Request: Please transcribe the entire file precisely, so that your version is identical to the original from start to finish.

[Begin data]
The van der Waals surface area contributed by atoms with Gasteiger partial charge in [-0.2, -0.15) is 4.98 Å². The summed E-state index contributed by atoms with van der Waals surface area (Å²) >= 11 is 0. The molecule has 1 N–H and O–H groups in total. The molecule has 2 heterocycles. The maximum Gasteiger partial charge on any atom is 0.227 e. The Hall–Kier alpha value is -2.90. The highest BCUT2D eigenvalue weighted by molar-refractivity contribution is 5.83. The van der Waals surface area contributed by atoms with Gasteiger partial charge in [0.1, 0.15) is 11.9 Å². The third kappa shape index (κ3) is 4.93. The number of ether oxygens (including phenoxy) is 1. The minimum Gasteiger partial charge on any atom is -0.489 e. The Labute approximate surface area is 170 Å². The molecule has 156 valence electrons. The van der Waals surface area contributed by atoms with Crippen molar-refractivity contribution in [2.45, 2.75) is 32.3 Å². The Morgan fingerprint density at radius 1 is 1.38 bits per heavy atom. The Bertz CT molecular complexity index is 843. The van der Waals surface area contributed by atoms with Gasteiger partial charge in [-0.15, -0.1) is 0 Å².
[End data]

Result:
The van der Waals surface area contributed by atoms with Gasteiger partial charge in [-0.2, -0.15) is 4.98 Å². The summed E-state index contributed by atoms with van der Waals surface area (Å²) >= 11 is 0. The molecule has 1 N–H and O–H groups in total. The molecule has 2 heterocycles. The maximum Gasteiger partial charge on any atom is 0.227 e. The Hall–Kier alpha value is -2.90. The highest BCUT2D eigenvalue weighted by molar-refractivity contribution is 5.83. The van der Waals surface area contributed by atoms with Gasteiger partial charge in [0.1, 0.15) is 11.9 Å². The third kappa shape index (κ3) is 4.93. The number of ether oxygens (including phenoxy) is 1. The minimum Gasteiger partial charge on any atom is -0.489 e. The Labute approximate surface area is 170 Å². The molecule has 156 valence electrons. The van der Waals surface area contributed by atoms with Crippen molar-refractivity contribution in [2.45, 2.75) is 32.3 Å². The Morgan fingerprint density at radius 1 is 1.38 bits per heavy atom. The Bertz CT molecular complexity index is 843. The van der Waals surface area contributed by atoms with Gasteiger partial charge in [-0.15, -0.1) is 0 Å².